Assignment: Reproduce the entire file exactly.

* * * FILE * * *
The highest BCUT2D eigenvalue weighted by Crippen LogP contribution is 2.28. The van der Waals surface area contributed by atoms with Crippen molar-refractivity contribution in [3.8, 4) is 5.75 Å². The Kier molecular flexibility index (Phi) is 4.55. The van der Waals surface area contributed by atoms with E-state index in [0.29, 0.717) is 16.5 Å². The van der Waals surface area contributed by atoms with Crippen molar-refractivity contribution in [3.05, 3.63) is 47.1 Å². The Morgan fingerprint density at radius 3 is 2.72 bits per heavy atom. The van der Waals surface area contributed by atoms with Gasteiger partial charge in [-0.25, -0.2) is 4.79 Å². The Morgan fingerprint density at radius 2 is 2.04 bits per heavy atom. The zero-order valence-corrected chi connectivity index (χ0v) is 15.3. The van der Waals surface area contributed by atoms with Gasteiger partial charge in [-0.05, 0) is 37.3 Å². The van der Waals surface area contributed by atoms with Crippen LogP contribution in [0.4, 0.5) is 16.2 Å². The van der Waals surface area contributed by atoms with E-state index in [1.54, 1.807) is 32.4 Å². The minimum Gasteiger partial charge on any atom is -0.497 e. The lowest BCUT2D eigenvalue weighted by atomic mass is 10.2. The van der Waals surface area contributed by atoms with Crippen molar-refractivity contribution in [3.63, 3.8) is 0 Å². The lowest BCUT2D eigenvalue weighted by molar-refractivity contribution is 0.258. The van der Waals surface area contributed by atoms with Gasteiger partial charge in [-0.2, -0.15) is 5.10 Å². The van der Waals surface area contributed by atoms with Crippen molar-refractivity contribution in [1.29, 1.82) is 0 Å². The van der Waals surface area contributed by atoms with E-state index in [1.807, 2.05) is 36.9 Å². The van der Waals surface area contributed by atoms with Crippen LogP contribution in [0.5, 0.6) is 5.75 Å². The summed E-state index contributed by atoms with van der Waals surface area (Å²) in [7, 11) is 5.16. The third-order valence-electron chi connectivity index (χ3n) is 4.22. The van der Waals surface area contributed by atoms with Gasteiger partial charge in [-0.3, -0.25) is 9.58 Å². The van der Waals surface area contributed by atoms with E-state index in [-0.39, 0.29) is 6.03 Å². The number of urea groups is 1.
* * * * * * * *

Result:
The highest BCUT2D eigenvalue weighted by Crippen LogP contribution is 2.28. The van der Waals surface area contributed by atoms with Crippen molar-refractivity contribution in [3.8, 4) is 5.75 Å². The Kier molecular flexibility index (Phi) is 4.55. The van der Waals surface area contributed by atoms with E-state index in [0.29, 0.717) is 16.5 Å². The van der Waals surface area contributed by atoms with Crippen molar-refractivity contribution in [3.05, 3.63) is 47.1 Å². The Morgan fingerprint density at radius 3 is 2.72 bits per heavy atom. The van der Waals surface area contributed by atoms with Gasteiger partial charge in [-0.25, -0.2) is 4.79 Å². The Morgan fingerprint density at radius 2 is 2.04 bits per heavy atom. The zero-order valence-corrected chi connectivity index (χ0v) is 15.3. The van der Waals surface area contributed by atoms with Gasteiger partial charge in [-0.05, 0) is 37.3 Å². The van der Waals surface area contributed by atoms with Crippen LogP contribution in [0.4, 0.5) is 16.2 Å². The van der Waals surface area contributed by atoms with E-state index in [1.54, 1.807) is 32.4 Å². The minimum Gasteiger partial charge on any atom is -0.497 e. The lowest BCUT2D eigenvalue weighted by atomic mass is 10.2. The van der Waals surface area contributed by atoms with Crippen molar-refractivity contribution in [3.63, 3.8) is 0 Å². The lowest BCUT2D eigenvalue weighted by molar-refractivity contribution is 0.258. The van der Waals surface area contributed by atoms with Gasteiger partial charge in [-0.2, -0.15) is 5.10 Å². The van der Waals surface area contributed by atoms with Crippen molar-refractivity contribution in [1.29, 1.82) is 0 Å². The van der Waals surface area contributed by atoms with E-state index in [1.807, 2.05) is 36.9 Å². The van der Waals surface area contributed by atoms with Crippen LogP contribution in [0.5, 0.6) is 5.75 Å². The summed E-state index contributed by atoms with van der Waals surface area (Å²) in [7, 11) is 5.16. The third-order valence-electron chi connectivity index (χ3n) is 4.22. The van der Waals surface area contributed by atoms with Gasteiger partial charge in [-0.3, -0.25) is 9.58 Å². The van der Waals surface area contributed by atoms with E-state index in [-0.39, 0.29) is 6.03 Å². The number of urea groups is 1.